Even before the grid fascio at last weekend’s Italian Grand Prix, sporting director Ross Brawn announced that FOM was pushing for a better solution to grid penalties. He argues that the long life components aren’t achieving their aim but what can be done?
Grid penalties out of control – Brawn
Formula One sporting director Ross Brawn says that management is pushing for an abolition of grid penalties because has been out of control.
Ever since 2009, when in a move to cut costs the sport brought in long life components, including engines and gearboxes that must last a set number of races, drivers who use too many components have received grid demotions.
But situations such as Stoffel Vandoorne’s 65-place grid penalty at Spa have left Brawn adamant a better solution must be found. Speaking to Autosport, Brawn said, “I hate the fact that we’re having to affect the racing because of the technical issues.”
“I know you can say if a car breaks down in a race that’s a technical issue and you’ve affected the race, but I think the fans understand that. For a fan to stomach that his hero is on the back of the grid because he had to change the engine, that’s not great sport.”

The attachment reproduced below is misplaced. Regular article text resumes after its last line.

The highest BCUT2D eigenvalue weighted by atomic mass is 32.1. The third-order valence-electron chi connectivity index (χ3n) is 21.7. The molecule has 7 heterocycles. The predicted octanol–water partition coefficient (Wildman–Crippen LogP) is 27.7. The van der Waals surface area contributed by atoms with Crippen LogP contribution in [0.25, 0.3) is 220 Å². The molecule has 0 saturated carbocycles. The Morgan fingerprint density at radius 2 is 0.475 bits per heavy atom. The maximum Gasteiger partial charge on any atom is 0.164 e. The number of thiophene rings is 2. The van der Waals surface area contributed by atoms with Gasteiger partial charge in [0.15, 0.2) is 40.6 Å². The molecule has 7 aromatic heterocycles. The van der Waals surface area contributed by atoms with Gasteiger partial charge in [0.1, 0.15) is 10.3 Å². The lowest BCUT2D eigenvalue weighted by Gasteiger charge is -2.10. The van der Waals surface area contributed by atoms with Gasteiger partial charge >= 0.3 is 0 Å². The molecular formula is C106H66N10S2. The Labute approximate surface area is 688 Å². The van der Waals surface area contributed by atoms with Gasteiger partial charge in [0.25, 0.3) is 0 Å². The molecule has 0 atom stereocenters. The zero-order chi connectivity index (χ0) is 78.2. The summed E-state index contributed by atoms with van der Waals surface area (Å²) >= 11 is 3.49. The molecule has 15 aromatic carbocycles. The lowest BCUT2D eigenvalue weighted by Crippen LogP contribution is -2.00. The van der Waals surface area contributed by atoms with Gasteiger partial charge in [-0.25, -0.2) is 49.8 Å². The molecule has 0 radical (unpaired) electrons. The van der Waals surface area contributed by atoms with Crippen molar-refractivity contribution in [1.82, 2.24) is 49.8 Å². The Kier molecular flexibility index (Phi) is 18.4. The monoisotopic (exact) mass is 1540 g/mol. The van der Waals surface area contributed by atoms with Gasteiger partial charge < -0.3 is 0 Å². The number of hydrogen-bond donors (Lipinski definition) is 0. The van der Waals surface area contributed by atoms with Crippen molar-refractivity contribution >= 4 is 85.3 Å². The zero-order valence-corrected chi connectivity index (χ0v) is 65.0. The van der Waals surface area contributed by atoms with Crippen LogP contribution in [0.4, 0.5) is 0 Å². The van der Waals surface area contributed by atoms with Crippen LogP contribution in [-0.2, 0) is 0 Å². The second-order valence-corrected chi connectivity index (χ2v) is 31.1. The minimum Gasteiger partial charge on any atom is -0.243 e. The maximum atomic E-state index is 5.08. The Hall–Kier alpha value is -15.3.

Brawn says that a solution needs to be found or the penalty should be dropped altogether and live with the fact the problem cannot be solved.
Speaking about the 2021 engine regulations, he says that discussions are underway with the FIA. Saying “Maybe we’ll be able to implement a better solution before then, because it’s a massively unpopular aspect of Formula 1 at the moment.”
“One of the things that has been suggested is loss of constructors’ points. There could be other more discrete penalties.” Brawn has suggested that a token system could be used, but that could get complicated and the problem requires lateral thinking.